People who read the fact boxes can be expected to gain a better comprehension of and short-term knowledge about the mRNA vaccination. Furthermore, their evaluation of the mRNA vaccination changes positively, particularly if those who were initially undecided and skeptical comprehend vaccine efficacy, e.g. via the simple fact box. A separate analysis could not confirm this net surplus for complex fact boxes. Furthermore, people with lower educational attainment seem to be less likely enabled to make an informed decision than higher educated groups, even when they receive this more detailed and complex version of the fact box. This indicates a potential risk of increasing health inequality by using evidence-based fact boxes, from which people with higher educational attainment benefit disproportionally.
The association of vaccination knowledge and uptake implies one crucial mechanism with respect to the goal of an adequately immunized society. Besides showing a differential increase in vaccination knowledge in proponents, undecideds, and opponents around the start of COVID-19 vaccination in Germany, Study 1 showed increasing intentions to have the (mRNA) vaccinations in the early phase of vaccine distribution . Study 2 found that both undecideds and skeptics lacked various pieces of information for making a decision, paired with false beliefs and a lack of trust in vaccine safety and efficacy. Study 3 revealed that a COVID-19 vaccination fact box improved disease risk perception without increasing COVID-19 fears (unlike in the control condition). Based on these findings, a previously implemented vaccination fact box was amended. Applied at the population level in Study 4, fact boxes boosted knowledge of undecideds and skeptics together with a more positive evaluation of the vaccination’s benefit-harm ratio. Studying simple or complex fact boxes instead of nothing was 1.3 times more likely to lead to any positive change in evaluation. In the case of complex fact boxes, however, any changes seem to be balanced.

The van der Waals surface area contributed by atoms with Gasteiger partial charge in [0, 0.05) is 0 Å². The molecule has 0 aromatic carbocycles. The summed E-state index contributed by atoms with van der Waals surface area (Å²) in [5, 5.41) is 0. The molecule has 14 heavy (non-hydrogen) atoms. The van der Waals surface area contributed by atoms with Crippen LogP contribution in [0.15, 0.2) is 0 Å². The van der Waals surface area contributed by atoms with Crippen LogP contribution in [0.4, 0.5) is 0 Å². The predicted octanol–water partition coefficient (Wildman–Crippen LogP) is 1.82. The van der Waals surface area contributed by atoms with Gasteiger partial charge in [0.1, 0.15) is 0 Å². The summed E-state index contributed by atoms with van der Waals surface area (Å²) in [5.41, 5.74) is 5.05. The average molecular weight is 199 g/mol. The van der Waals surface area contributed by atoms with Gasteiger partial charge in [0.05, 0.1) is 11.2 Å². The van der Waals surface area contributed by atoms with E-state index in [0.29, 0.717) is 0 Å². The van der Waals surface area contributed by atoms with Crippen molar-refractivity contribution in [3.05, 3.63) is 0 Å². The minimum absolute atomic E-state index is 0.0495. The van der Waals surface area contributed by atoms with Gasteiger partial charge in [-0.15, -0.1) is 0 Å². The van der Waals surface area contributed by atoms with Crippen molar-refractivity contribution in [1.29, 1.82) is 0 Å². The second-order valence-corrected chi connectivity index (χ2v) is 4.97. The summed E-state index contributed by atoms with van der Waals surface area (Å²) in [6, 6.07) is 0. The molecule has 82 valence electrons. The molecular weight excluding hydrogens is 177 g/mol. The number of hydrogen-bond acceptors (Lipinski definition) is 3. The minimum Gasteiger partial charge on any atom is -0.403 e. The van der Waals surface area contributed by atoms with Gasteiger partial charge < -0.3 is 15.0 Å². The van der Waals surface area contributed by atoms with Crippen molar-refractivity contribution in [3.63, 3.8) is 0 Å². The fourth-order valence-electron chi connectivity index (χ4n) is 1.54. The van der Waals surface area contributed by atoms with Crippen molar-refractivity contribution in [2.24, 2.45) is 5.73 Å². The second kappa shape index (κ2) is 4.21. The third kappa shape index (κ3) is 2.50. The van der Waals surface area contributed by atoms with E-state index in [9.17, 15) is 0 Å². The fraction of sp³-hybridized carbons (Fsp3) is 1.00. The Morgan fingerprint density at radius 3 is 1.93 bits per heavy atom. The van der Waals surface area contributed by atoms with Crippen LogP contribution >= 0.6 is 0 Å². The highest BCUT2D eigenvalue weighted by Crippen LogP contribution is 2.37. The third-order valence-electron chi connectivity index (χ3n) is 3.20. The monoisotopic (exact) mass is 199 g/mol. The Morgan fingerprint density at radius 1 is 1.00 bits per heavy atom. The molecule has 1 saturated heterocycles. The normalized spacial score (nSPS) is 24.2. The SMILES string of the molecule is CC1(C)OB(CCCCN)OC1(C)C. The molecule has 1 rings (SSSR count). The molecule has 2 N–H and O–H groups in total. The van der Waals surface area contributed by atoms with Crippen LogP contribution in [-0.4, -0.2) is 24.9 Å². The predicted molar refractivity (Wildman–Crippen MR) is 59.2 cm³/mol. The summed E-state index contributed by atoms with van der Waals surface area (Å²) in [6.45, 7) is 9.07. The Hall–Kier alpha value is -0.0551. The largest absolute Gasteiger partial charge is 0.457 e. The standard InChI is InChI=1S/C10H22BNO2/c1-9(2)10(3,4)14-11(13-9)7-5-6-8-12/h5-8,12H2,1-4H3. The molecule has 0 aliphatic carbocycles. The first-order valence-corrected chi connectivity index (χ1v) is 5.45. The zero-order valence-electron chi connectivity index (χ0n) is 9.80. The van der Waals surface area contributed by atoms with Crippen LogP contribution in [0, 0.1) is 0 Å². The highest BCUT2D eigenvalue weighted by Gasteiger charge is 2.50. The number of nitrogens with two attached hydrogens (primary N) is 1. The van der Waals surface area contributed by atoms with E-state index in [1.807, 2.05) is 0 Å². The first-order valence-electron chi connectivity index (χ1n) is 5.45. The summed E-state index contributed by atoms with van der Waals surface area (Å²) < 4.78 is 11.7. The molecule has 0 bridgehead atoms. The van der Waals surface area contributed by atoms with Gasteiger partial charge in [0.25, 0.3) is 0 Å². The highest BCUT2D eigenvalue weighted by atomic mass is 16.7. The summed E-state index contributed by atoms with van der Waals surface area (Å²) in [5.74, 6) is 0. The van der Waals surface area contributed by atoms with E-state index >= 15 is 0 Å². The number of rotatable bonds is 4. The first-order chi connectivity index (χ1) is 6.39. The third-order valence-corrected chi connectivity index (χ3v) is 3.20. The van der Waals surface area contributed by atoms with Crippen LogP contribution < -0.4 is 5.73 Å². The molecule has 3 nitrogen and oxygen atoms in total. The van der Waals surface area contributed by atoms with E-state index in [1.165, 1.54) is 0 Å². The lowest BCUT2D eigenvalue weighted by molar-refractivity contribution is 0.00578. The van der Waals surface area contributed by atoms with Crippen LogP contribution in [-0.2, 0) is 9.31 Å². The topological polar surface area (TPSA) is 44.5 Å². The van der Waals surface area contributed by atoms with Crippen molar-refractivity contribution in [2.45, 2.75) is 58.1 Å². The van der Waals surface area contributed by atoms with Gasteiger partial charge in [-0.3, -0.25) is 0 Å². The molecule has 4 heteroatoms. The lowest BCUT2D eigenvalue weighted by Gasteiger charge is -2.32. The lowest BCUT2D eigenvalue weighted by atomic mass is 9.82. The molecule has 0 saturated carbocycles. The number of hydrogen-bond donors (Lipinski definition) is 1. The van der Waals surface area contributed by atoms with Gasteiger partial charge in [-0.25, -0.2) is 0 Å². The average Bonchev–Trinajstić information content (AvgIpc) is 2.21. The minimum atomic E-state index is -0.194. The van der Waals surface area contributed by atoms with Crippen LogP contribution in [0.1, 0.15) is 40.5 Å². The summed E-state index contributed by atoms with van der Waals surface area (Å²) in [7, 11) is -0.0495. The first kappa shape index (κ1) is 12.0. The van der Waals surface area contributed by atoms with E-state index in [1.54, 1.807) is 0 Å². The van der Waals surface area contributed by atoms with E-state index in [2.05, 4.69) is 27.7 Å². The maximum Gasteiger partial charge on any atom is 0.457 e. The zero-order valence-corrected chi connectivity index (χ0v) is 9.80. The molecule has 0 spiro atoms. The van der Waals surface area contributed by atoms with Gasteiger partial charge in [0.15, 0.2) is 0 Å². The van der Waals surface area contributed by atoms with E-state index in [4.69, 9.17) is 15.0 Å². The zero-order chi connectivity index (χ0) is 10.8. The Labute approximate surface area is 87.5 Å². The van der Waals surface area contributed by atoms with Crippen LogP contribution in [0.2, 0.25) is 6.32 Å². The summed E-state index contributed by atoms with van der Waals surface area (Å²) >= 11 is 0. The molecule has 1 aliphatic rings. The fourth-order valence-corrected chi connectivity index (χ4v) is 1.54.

Although a common factor (e.g. peer behaviors) admittedly may underlie information acquisition and intentions–while stable vaccination preferences may prompt differential information acquisition–knowledge about benefits and harms of COVID-19 vaccinations, which can reduce vaccine hesitancy , may lead to informed intentions for readers of fact boxes if they base their intentions on these facts. This mechanism, in line with the standards of health care systems in many democratic countries, also contributes to the trustworthiness of authorities engaged in vaccination risk communication. For example, in face of the fact that denying information gaps can undermine perceived credibility [42, 43], fact boxes contain epistemic uncertainty disclaimers (e.g. verbal statements or ranges as a result of incomplete knowledge about the risk numbers) . Transparently informing the public about limitations of vaccinations, which considers individual preferences, does not necessarily reduce vaccination intentions , which can support the societal preference to increase the vaccinating share of the population. By contrast, persuasive communications, e.g. messages framed in relative risks, can increase vaccination intentions  but are both misinformative and incomprehensible , colliding with the rights and needs of undecided and skeptical citizens. In addition, incomprehensible information may provoke a backlash effect. Future research could investigate the causal link between the grade of comprehensibility of information about benefits and harms and people’s vaccination intentions.